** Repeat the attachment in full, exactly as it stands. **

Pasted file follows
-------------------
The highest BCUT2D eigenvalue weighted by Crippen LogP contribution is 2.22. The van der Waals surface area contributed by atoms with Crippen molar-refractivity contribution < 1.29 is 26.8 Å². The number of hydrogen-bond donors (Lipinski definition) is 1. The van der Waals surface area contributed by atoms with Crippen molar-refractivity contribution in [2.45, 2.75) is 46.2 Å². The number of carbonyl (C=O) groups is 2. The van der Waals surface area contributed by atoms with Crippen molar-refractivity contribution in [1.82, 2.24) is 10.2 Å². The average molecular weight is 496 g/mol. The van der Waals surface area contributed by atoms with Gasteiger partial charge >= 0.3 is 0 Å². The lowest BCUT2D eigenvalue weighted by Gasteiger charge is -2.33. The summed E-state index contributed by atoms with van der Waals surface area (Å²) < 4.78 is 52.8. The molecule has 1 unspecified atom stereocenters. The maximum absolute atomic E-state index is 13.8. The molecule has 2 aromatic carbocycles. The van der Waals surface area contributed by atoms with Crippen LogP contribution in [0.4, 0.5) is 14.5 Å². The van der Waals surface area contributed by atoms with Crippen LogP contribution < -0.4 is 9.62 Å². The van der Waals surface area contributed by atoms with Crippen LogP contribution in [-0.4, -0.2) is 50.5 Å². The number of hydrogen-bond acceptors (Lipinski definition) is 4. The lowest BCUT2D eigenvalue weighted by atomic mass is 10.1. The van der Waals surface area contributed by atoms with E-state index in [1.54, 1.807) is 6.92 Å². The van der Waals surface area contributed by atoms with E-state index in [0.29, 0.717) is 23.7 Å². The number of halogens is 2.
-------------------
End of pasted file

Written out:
The highest BCUT2D eigenvalue weighted by Crippen LogP contribution is 2.22. The van der Waals surface area contributed by atoms with Crippen molar-refractivity contribution < 1.29 is 26.8 Å². The number of hydrogen-bond donors (Lipinski definition) is 1. The van der Waals surface area contributed by atoms with Crippen molar-refractivity contribution in [2.45, 2.75) is 46.2 Å². The number of carbonyl (C=O) groups is 2. The van der Waals surface area contributed by atoms with Crippen molar-refractivity contribution in [1.82, 2.24) is 10.2 Å². The average molecular weight is 496 g/mol. The van der Waals surface area contributed by atoms with Gasteiger partial charge >= 0.3 is 0 Å². The lowest BCUT2D eigenvalue weighted by Gasteiger charge is -2.33. The summed E-state index contributed by atoms with van der Waals surface area (Å²) < 4.78 is 52.8. The molecule has 1 unspecified atom stereocenters. The maximum absolute atomic E-state index is 13.8. The molecule has 2 aromatic carbocycles. The van der Waals surface area contributed by atoms with Crippen LogP contribution in [0.4, 0.5) is 14.5 Å². The van der Waals surface area contributed by atoms with Crippen LogP contribution < -0.4 is 9.62 Å². The van der Waals surface area contributed by atoms with Crippen LogP contribution in [-0.4, -0.2) is 50.5 Å². The number of hydrogen-bond acceptors (Lipinski definition) is 4. The lowest BCUT2D eigenvalue weighted by atomic mass is 10.1. The van der Waals surface area contributed by atoms with E-state index in [1.54, 1.807) is 6.92 Å². The van der Waals surface area contributed by atoms with E-state index in [0.29, 0.717) is 23.7 Å². The number of halogens is 2.